The last time I saw him was the following morning. Hilde and I watched from a kitchen window while he had his picture taken, posing with a 10-pound steelhead that another guest had caught and stored in the cooler. After his photo shoot, the developer drove away alone in an expensive car, while the gorgeous broad and I went back to work.

Note: the opinions expressed in this column are those of the writer and do not necessarily reflect those of High Country News, its board or staff. If you'd like to share an opinion piece of your own, please write Betsy Marston at [email protected].

High Country News Classifieds
  • CANYONLANDS FIELD INSTITUTE
    Colorado Plateau Natural & Human History Field Seminars. Lodge, river, hiking options. Small groups, guest experts.
  • NATURE EDUCATION DIRECTOR
    Our mission is to inspire a life-long connection to nature and community through creative exploration of the outdoors. We are seeking an educational leader who...
  • DEVELOPMENT AND MARKETING DIRECTOR
    The Development and Marketing Director is a senior position responsible for the execution of all development and marketing strategies to raise funds and increase public...
  • DEVELOPMENT COORDINATOR
    Coordinates all Wyoming Wildlife Federation philanthropic activities. Tasks include identification, recruitment, and retention of donors, organizing fundraising events, and assisting with grant writing.
  • REALTOR NEEDS A REMOTE ASSISTANT
    This is a business assistant position, The working hours are flexible and you can chose to work from anywhere of your choice, the pay is...
  • CORPORATE & GRANTS PARTNER MANAGER
    Forever Our Rivers Foundation Corporate Partnerships Manager February 2020 www.ForeverOurRivers.org Forever Our Rivers Foundation, a 501(c)(3) nonprofit, was formed in late 2016 with the mission...
  • EXECUTIVE DIRECTOR
    Central Oregon LandWatch is seeking an Executive Director to advance our mission and oversee the development of the organization. Job Description: The Executive Director oversees...
  • WESTERN NATIVE SEED
    Specializing in native seeds and seed mixes for western states.
  • MEDIA DIRECTOR
    Love working with the media? Shine a spotlight on passionate, bold activists fighting for wild lands, endangered species, wild rivers and protecting the climate.
  • STAFF ATTORNEY - NEVADA
    The Center for Biological Diversity is seeking an attorney to expand our litigation portfolio in Nevada. Come join our hard-hitting team as we fight for...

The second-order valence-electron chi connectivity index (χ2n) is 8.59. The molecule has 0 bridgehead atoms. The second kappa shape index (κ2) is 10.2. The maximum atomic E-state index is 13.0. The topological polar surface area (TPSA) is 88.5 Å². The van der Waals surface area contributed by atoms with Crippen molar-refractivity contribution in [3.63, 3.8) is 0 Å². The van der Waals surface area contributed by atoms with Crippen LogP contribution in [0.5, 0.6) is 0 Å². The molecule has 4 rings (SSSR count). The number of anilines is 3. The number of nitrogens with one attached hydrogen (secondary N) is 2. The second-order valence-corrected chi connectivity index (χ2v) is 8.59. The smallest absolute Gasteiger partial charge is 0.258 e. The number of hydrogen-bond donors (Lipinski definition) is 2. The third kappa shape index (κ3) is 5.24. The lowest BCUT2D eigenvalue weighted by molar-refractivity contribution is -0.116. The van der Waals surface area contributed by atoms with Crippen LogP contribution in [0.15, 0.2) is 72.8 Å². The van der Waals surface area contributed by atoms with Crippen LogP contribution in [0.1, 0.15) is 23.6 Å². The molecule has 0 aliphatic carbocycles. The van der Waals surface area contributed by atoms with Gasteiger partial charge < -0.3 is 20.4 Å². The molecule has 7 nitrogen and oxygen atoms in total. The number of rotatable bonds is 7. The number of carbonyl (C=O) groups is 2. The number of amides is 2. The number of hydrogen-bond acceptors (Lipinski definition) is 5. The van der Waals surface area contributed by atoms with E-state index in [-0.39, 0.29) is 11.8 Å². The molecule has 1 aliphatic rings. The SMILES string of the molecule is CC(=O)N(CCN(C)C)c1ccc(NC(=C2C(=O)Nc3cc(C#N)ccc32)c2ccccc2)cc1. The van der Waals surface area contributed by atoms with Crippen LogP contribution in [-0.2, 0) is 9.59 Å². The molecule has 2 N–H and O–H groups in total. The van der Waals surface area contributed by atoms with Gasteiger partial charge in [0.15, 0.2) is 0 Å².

• EXECUTIVE DIRECTOR
    The Montana Wildlife Federation seeks an energetic leader to advance our mission, sustain our operations, and grow our grassroots power. For a full position description,...
  • HISTORIC COMMERCIAL OPPORTUNITY IN DOWNTOWN NOGALES
    Nogales. 3 active lower spaces and upper floor with lots of potential. 520-245-9000 [email protected]
  • CHUCK BURR'S CULTUREQUAKE.COM BLOG
    Change will happen when we see a new way of living. Thinking to save the world.
  • COMING TO TUCSON?
    Popular vacation house, furnished, 2 bed/1 bath, yard, dog-friendly. Lee at [email protected] or 520-791-9246.
  • DIRECTOR, TEXAS WATER PROGRAMS
    The National Wildlife Federation seeks a Director to lead our water-related policy and program work in Texas, with a primary focus on NWF's signature Texas...
  • SPLIT CREEK RANCH
    Spectacular country home on 48 acres with Wallowa River running through it! 541-398-1148 www.RubyPeakRealty.com
  • OJO CALIENTE COMMERCIAL VENTURE
    Outstanding location near the world famous Ojo Caliente Mineral Spring Resort. Classic adobe Mercantile complete w/living quarters, separate 6 unit B&B, metal building and spacious...
  • NEW MEXICO GILA NATIONAL FOREST HORSE RANCH
    43 acres in the Gila National Forest. Horse facility, custom home. Year-round outdoor living. REDUCED to $999,000, 575-536-3109.
  • EVERLAND MOUNTAIN RETREAT
    Everland Mountain Retreat includes 318 mountaintop acres with a 3,200 square foot lodge and two smaller homes. Endless vistas of the Appalachian mountains, open skies,...
  • COPPER CANYON MEXICO CAMPING & BACKPACKING
    Camping, hiking, backpacking, R2R2R, Tarahumara Easter, Mushroom Festival, www.coppercanyontrails.org.